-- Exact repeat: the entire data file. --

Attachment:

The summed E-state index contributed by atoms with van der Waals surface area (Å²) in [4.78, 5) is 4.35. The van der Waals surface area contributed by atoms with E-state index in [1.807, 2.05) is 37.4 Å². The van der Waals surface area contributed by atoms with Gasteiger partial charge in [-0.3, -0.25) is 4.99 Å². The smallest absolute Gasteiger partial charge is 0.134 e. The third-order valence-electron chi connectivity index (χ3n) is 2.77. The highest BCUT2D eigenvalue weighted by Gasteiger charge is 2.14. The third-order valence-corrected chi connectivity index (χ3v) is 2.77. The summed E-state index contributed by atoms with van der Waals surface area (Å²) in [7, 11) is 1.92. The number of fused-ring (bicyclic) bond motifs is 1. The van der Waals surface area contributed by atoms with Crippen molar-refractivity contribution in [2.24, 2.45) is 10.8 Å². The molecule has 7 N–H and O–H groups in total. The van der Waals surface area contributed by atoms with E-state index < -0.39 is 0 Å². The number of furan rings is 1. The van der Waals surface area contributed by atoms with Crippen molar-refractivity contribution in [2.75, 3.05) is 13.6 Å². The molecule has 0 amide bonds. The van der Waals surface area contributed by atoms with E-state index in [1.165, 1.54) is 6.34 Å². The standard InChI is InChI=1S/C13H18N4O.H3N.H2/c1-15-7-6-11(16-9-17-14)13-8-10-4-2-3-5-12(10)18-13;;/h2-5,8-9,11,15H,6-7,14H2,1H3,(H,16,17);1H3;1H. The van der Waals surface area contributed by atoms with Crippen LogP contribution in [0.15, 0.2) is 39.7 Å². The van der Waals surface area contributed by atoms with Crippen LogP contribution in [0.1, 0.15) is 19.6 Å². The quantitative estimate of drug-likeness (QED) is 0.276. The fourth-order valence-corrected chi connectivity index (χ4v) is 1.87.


The summed E-state index contributed by atoms with van der Waals surface area (Å²) in [4.78, 5) is 4.35. The van der Waals surface area contributed by atoms with E-state index in [1.807, 2.05) is 37.4 Å². The van der Waals surface area contributed by atoms with Gasteiger partial charge in [-0.3, -0.25) is 4.99 Å². The smallest absolute Gasteiger partial charge is 0.134 e. The third-order valence-electron chi connectivity index (χ3n) is 2.77. The highest BCUT2D eigenvalue weighted by Gasteiger charge is 2.14. The third-order valence-corrected chi connectivity index (χ3v) is 2.77. The summed E-state index contributed by atoms with van der Waals surface area (Å²) in [7, 11) is 1.92. The number of fused-ring (bicyclic) bond motifs is 1. The van der Waals surface area contributed by atoms with Crippen molar-refractivity contribution in [2.24, 2.45) is 10.8 Å². The molecule has 7 N–H and O–H groups in total. The van der Waals surface area contributed by atoms with E-state index < -0.39 is 0 Å². The number of furan rings is 1. The van der Waals surface area contributed by atoms with Crippen molar-refractivity contribution in [2.75, 3.05) is 13.6 Å². The molecule has 0 amide bonds. The van der Waals surface area contributed by atoms with E-state index in [1.165, 1.54) is 6.34 Å². The standard InChI is InChI=1S/C13H18N4O.H3N.H2/c1-15-7-6-11(16-9-17-14)13-8-10-4-2-3-5-12(10)18-13;;/h2-5,8-9,11,15H,6-7,14H2,1H3,(H,16,17);1H3;1H. The van der Waals surface area contributed by atoms with Crippen LogP contribution in [0.15, 0.2) is 39.7 Å². The van der Waals surface area contributed by atoms with Crippen LogP contribution in [0.1, 0.15) is 19.6 Å². The quantitative estimate of drug-likeness (QED) is 0.276. The fourth-order valence-corrected chi connectivity index (χ4v) is 1.87.